Yuta, Chaos, And More: Four NBA Things I'm Thankful For
Happy Thanksgiving, everyone!
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With the awkward but obligatory solicitation out of the way, let’s talk hoops! Here are some things I’m thankful for this holiday season.
Yuta Watanabe has long been a fascination of mine, a whirling dervish of flailing energy. His limbs move at 1.5x speed, like a podcast on speed-listen. Watch as he denies a shot, then blocks his own block back out of bounds:
I cannot take my eyes off him when he’s on the court.
Watanabe tries really, really hard, he’s big enough and quick enough to play credible defense against a variety of positions, and he knows when to pick and choose his spots on offense. But the shooting has never been strong enough to justify playing him over other wings…until this season.
After a summer spent reworking his shot mechanics, Yuta has turned into a legitimate artilleryman. He leads the entire NBA in three-point percentage, canning 57% of his triples on six attempts per 36 minutes, but his consistency is what’s been most astonishing: He’s shot 50% from deep or better in 10 of his last 12 games!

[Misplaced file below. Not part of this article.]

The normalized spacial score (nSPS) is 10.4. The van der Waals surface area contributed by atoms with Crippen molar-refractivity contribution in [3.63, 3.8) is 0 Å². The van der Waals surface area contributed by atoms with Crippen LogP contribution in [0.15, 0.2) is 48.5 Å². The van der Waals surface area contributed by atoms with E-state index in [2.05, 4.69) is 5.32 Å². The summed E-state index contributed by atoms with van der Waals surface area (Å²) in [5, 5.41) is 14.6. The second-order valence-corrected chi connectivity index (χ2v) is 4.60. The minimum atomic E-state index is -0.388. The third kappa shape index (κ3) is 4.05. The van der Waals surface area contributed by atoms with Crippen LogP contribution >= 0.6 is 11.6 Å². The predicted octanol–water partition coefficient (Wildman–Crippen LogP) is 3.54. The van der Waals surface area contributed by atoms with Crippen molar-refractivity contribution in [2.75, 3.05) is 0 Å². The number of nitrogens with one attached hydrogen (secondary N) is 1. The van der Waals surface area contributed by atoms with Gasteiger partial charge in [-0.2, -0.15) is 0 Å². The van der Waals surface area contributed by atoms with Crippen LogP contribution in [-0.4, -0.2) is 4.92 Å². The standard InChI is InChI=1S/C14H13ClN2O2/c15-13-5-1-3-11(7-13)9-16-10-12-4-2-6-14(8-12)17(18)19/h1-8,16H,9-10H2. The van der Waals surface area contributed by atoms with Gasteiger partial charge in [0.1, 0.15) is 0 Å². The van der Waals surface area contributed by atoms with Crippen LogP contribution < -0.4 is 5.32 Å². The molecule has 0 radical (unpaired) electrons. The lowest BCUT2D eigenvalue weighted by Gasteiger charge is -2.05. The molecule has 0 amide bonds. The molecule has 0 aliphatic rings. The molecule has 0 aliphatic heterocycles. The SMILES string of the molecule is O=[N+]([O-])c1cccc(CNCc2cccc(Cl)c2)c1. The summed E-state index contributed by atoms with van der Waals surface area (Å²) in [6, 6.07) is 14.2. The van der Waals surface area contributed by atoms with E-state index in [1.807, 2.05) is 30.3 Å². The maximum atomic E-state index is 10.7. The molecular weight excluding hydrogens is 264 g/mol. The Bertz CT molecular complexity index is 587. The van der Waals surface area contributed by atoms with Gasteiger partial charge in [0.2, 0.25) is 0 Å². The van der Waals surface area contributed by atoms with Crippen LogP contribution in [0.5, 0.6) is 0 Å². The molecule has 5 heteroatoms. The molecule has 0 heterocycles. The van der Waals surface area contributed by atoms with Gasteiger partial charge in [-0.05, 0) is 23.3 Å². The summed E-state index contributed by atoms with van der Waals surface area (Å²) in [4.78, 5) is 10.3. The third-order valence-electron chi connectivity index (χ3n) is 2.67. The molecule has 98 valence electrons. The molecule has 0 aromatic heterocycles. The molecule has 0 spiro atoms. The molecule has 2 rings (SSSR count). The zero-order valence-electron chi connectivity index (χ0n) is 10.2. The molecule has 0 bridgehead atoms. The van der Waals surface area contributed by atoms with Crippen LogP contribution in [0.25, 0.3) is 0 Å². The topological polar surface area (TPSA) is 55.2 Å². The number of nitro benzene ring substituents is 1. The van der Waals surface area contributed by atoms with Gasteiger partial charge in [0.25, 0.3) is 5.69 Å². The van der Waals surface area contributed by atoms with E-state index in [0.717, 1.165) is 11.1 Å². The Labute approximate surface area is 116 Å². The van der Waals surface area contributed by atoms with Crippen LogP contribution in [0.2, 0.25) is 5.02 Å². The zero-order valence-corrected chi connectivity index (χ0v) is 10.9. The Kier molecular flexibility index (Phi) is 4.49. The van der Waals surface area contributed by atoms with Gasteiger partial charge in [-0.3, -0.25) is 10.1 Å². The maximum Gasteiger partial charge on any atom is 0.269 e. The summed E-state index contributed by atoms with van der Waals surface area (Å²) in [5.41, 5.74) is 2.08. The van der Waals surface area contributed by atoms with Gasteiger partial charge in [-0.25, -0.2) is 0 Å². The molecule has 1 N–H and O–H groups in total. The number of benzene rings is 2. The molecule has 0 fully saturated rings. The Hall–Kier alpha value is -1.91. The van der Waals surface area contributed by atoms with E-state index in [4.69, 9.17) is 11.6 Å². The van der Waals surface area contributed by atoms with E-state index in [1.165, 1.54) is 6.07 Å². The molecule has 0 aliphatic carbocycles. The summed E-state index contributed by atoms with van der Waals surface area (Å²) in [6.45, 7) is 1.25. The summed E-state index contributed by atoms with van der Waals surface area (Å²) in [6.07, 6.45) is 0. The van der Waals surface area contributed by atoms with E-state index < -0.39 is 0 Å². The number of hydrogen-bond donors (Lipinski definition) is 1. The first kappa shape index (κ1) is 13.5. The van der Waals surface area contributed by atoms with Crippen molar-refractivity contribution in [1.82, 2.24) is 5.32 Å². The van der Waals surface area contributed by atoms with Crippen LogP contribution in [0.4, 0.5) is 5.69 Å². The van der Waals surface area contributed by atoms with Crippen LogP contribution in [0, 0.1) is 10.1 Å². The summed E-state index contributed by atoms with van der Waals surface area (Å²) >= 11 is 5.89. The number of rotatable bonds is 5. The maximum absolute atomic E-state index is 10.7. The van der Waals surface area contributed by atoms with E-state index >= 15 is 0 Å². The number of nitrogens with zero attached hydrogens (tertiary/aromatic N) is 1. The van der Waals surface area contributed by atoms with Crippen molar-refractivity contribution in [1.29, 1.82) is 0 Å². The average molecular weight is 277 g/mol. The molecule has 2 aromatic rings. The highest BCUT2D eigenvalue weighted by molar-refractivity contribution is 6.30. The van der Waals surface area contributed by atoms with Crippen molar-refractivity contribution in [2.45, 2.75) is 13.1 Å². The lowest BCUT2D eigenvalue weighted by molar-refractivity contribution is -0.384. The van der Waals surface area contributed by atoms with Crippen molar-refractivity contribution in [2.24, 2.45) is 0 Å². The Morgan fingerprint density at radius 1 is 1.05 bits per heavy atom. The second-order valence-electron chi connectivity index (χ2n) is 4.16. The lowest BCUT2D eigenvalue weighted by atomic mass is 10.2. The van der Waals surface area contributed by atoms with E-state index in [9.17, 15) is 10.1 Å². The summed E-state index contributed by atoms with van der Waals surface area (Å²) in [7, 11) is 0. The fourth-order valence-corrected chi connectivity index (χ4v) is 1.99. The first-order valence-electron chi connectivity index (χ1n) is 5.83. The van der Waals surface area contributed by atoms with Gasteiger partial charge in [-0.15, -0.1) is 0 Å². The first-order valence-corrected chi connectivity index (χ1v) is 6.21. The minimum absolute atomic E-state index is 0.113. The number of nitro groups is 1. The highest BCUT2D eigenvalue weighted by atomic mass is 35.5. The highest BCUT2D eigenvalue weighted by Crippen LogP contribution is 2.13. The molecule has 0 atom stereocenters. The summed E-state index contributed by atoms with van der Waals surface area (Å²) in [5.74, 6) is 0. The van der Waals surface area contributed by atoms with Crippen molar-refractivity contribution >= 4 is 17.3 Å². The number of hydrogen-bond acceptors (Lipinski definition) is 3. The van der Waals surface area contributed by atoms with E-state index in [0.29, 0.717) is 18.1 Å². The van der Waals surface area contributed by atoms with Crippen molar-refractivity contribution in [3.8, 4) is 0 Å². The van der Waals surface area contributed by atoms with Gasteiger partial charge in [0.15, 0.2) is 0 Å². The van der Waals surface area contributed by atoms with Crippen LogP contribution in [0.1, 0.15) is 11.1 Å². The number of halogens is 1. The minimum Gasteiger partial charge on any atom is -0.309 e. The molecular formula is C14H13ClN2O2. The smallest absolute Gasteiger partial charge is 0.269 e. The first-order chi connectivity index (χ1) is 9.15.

With Kyrie’s return, interim coach Jacque Vaughn now full-time coach Jacque Vaughn, and a 6-3 record in their last nine games, it’s possible the Nets are turning things around. I don’t buy it; this team hasn’t shown they can defend consistently enough to be a real threat. But if Watanabe earns a regular role and hits 40-45% of his threes going forward, the Nets have found another unexpected weapon to throw at opponents.
2) AJ Griffin, playing well
I’m due for a longer Hawks piece in the near future, but I still have many questions without satisfactory answers. However, one unquestionable success story has been AJ Griffin's entry into the rotation.
The rookie Griffin spent one tantalizing-but-frustrating season at Duke before declaring for the draft. On paper, the 6’6” wing with the seven-foot wingspan profiles as an elite shooter with strong defensive upside, but consistency was a concern.
Despite playing for rookie-averse coach Nate McMillan, however, Griffin cracked the rotation in Atlanta just a few games into the season and has acquitted himself with aplomb. He’s averaging more than eight points per game while shooting 38% from deep and has shown terrific defensive playmaking skills — he’s averaging two steals per 36 minutes without fouling much, a great sign.